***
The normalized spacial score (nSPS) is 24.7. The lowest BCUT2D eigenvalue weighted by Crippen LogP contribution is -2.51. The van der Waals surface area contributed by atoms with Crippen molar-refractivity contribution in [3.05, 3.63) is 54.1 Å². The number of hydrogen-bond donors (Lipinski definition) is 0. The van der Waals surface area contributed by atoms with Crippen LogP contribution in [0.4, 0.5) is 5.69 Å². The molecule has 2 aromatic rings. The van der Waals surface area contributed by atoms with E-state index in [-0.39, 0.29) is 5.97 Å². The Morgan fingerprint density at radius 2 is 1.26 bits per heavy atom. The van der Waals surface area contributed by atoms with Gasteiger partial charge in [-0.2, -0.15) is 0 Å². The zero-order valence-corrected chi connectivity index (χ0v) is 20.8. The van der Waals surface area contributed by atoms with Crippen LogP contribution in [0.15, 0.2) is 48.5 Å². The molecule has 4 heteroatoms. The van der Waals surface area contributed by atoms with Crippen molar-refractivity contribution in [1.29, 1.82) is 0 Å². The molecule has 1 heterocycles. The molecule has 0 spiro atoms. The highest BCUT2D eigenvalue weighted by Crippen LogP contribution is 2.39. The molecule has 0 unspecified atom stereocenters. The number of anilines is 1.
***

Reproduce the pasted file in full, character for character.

The normalized spacial score (nSPS) is 24.7. The lowest BCUT2D eigenvalue weighted by Crippen LogP contribution is -2.51. The van der Waals surface area contributed by atoms with Crippen molar-refractivity contribution in [3.05, 3.63) is 54.1 Å². The number of hydrogen-bond donors (Lipinski definition) is 0. The van der Waals surface area contributed by atoms with Crippen LogP contribution in [0.4, 0.5) is 5.69 Å². The molecule has 2 aromatic rings. The van der Waals surface area contributed by atoms with E-state index in [-0.39, 0.29) is 5.97 Å². The Morgan fingerprint density at radius 2 is 1.26 bits per heavy atom. The van der Waals surface area contributed by atoms with Gasteiger partial charge in [-0.2, -0.15) is 0 Å². The zero-order valence-corrected chi connectivity index (χ0v) is 20.8. The van der Waals surface area contributed by atoms with Crippen LogP contribution in [0.15, 0.2) is 48.5 Å². The molecule has 4 heteroatoms. The van der Waals surface area contributed by atoms with Crippen molar-refractivity contribution in [1.29, 1.82) is 0 Å². The molecule has 1 heterocycles. The molecule has 0 spiro atoms. The highest BCUT2D eigenvalue weighted by Crippen LogP contribution is 2.39. The molecule has 0 unspecified atom stereocenters. The number of anilines is 1.